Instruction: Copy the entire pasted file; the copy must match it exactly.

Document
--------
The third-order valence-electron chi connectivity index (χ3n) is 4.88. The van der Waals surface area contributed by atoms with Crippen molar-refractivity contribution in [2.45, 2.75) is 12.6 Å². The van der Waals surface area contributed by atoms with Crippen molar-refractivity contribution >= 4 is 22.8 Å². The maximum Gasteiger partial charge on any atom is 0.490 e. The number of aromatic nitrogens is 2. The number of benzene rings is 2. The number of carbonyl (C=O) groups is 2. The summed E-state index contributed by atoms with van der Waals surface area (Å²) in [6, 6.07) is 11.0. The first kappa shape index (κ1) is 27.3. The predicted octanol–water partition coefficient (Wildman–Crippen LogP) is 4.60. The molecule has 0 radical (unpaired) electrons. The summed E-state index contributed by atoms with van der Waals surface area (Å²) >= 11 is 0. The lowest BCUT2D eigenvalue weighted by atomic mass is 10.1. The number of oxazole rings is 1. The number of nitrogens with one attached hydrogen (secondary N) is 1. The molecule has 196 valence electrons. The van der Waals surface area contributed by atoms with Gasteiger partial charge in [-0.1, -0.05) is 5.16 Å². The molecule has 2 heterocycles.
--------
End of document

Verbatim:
The third-order valence-electron chi connectivity index (χ3n) is 4.88. The van der Waals surface area contributed by atoms with Crippen molar-refractivity contribution in [2.45, 2.75) is 12.6 Å². The van der Waals surface area contributed by atoms with Crippen molar-refractivity contribution >= 4 is 22.8 Å². The maximum Gasteiger partial charge on any atom is 0.490 e. The number of aromatic nitrogens is 2. The number of benzene rings is 2. The number of carbonyl (C=O) groups is 2. The summed E-state index contributed by atoms with van der Waals surface area (Å²) in [6, 6.07) is 11.0. The first kappa shape index (κ1) is 27.3. The predicted octanol–water partition coefficient (Wildman–Crippen LogP) is 4.60. The molecule has 0 radical (unpaired) electrons. The summed E-state index contributed by atoms with van der Waals surface area (Å²) >= 11 is 0. The lowest BCUT2D eigenvalue weighted by atomic mass is 10.1. The number of oxazole rings is 1. The number of nitrogens with one attached hydrogen (secondary N) is 1. The molecule has 196 valence electrons. The van der Waals surface area contributed by atoms with Gasteiger partial charge in [-0.1, -0.05) is 5.16 Å². The molecule has 2 heterocycles.